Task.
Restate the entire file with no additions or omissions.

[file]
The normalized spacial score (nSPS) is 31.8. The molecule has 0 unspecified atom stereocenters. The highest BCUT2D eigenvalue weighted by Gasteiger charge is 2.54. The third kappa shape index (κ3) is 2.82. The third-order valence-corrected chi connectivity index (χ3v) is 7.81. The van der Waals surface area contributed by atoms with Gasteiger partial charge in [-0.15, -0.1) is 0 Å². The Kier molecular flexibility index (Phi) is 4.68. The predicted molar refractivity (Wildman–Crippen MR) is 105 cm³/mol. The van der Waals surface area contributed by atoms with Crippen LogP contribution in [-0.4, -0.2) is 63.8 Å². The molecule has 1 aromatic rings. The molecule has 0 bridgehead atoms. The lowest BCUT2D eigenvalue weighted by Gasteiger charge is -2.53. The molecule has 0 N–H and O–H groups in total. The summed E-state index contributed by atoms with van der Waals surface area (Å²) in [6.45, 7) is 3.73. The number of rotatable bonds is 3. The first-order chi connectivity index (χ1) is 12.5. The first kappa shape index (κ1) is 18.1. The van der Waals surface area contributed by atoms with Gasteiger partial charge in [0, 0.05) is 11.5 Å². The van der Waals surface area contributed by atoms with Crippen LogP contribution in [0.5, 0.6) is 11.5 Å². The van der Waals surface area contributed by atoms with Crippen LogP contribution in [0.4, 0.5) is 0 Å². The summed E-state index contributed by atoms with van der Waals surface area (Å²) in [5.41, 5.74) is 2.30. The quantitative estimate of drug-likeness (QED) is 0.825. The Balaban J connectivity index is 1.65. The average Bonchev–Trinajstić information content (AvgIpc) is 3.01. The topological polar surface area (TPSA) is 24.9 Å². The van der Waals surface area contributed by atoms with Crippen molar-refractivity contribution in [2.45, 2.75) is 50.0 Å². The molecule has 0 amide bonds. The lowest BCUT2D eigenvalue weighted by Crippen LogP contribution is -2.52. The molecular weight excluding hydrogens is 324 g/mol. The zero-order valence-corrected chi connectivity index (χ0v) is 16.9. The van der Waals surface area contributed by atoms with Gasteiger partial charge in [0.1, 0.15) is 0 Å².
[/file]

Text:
The normalized spacial score (nSPS) is 31.8. The molecule has 0 unspecified atom stereocenters. The highest BCUT2D eigenvalue weighted by Gasteiger charge is 2.54. The third kappa shape index (κ3) is 2.82. The third-order valence-corrected chi connectivity index (χ3v) is 7.81. The van der Waals surface area contributed by atoms with Gasteiger partial charge in [-0.15, -0.1) is 0 Å². The Kier molecular flexibility index (Phi) is 4.68. The predicted molar refractivity (Wildman–Crippen MR) is 105 cm³/mol. The van der Waals surface area contributed by atoms with Crippen LogP contribution in [-0.4, -0.2) is 63.8 Å². The molecule has 1 aromatic rings. The molecule has 0 bridgehead atoms. The lowest BCUT2D eigenvalue weighted by Gasteiger charge is -2.53. The molecule has 0 N–H and O–H groups in total. The summed E-state index contributed by atoms with van der Waals surface area (Å²) in [6.45, 7) is 3.73. The number of rotatable bonds is 3. The first-order chi connectivity index (χ1) is 12.5. The first kappa shape index (κ1) is 18.1. The van der Waals surface area contributed by atoms with Gasteiger partial charge in [0, 0.05) is 11.5 Å². The van der Waals surface area contributed by atoms with Crippen LogP contribution in [0.5, 0.6) is 11.5 Å². The van der Waals surface area contributed by atoms with Crippen LogP contribution in [0.4, 0.5) is 0 Å². The summed E-state index contributed by atoms with van der Waals surface area (Å²) in [5.41, 5.74) is 2.30. The quantitative estimate of drug-likeness (QED) is 0.825. The Balaban J connectivity index is 1.65. The average Bonchev–Trinajstić information content (AvgIpc) is 3.01. The topological polar surface area (TPSA) is 24.9 Å². The van der Waals surface area contributed by atoms with Crippen molar-refractivity contribution in [2.45, 2.75) is 50.0 Å². The molecule has 0 amide bonds. The lowest BCUT2D eigenvalue weighted by Crippen LogP contribution is -2.52. The molecular weight excluding hydrogens is 324 g/mol. The zero-order valence-corrected chi connectivity index (χ0v) is 16.9. The van der Waals surface area contributed by atoms with Gasteiger partial charge in [0.1, 0.15) is 0 Å².